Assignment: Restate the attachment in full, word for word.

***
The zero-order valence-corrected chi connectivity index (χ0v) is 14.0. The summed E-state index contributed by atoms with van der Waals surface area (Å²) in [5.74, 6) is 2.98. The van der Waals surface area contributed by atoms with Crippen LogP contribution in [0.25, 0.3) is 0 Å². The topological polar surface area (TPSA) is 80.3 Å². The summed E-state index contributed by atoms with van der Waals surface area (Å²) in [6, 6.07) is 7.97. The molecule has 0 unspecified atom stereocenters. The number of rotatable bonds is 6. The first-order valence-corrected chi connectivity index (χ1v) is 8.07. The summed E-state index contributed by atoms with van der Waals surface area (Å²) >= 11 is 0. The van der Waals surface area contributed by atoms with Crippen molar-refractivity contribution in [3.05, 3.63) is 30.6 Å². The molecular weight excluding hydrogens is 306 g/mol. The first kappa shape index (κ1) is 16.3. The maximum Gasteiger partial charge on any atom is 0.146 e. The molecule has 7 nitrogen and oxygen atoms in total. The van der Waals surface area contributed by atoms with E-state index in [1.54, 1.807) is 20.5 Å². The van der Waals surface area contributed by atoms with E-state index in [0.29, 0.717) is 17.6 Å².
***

The zero-order valence-corrected chi connectivity index (χ0v) is 14.0. The summed E-state index contributed by atoms with van der Waals surface area (Å²) in [5.74, 6) is 2.98. The van der Waals surface area contributed by atoms with Crippen LogP contribution in [0.25, 0.3) is 0 Å². The topological polar surface area (TPSA) is 80.3 Å². The summed E-state index contributed by atoms with van der Waals surface area (Å²) in [6, 6.07) is 7.97. The molecule has 0 unspecified atom stereocenters. The number of rotatable bonds is 6. The first-order valence-corrected chi connectivity index (χ1v) is 8.07. The summed E-state index contributed by atoms with van der Waals surface area (Å²) >= 11 is 0. The van der Waals surface area contributed by atoms with Crippen molar-refractivity contribution in [3.05, 3.63) is 30.6 Å². The molecular weight excluding hydrogens is 306 g/mol. The first kappa shape index (κ1) is 16.3. The maximum Gasteiger partial charge on any atom is 0.146 e. The molecule has 7 nitrogen and oxygen atoms in total. The van der Waals surface area contributed by atoms with E-state index in [1.54, 1.807) is 20.5 Å². The van der Waals surface area contributed by atoms with E-state index in [0.29, 0.717) is 17.6 Å².